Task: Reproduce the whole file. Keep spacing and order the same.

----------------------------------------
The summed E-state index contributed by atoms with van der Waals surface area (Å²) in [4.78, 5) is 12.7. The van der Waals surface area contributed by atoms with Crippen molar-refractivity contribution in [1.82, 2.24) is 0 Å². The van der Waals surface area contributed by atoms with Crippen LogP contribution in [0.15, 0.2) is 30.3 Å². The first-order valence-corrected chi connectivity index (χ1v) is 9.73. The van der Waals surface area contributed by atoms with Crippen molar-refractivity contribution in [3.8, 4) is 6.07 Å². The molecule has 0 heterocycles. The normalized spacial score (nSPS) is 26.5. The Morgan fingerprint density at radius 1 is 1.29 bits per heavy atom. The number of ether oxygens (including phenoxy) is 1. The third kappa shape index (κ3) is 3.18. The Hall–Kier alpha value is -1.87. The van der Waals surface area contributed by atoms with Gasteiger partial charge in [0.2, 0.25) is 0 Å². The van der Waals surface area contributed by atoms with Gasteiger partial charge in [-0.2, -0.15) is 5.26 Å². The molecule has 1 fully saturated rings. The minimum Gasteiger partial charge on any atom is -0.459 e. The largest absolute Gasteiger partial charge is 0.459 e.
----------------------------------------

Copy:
The summed E-state index contributed by atoms with van der Waals surface area (Å²) in [4.78, 5) is 12.7. The van der Waals surface area contributed by atoms with Crippen molar-refractivity contribution in [1.82, 2.24) is 0 Å². The van der Waals surface area contributed by atoms with Crippen LogP contribution in [0.15, 0.2) is 30.3 Å². The first-order valence-corrected chi connectivity index (χ1v) is 9.73. The van der Waals surface area contributed by atoms with Crippen molar-refractivity contribution in [3.8, 4) is 6.07 Å². The molecule has 0 heterocycles. The normalized spacial score (nSPS) is 26.5. The Morgan fingerprint density at radius 1 is 1.29 bits per heavy atom. The number of ether oxygens (including phenoxy) is 1. The third kappa shape index (κ3) is 3.18. The Hall–Kier alpha value is -1.87. The van der Waals surface area contributed by atoms with Gasteiger partial charge in [0.2, 0.25) is 0 Å². The van der Waals surface area contributed by atoms with Gasteiger partial charge in [-0.2, -0.15) is 5.26 Å². The molecule has 1 fully saturated rings. The minimum Gasteiger partial charge on any atom is -0.459 e. The largest absolute Gasteiger partial charge is 0.459 e.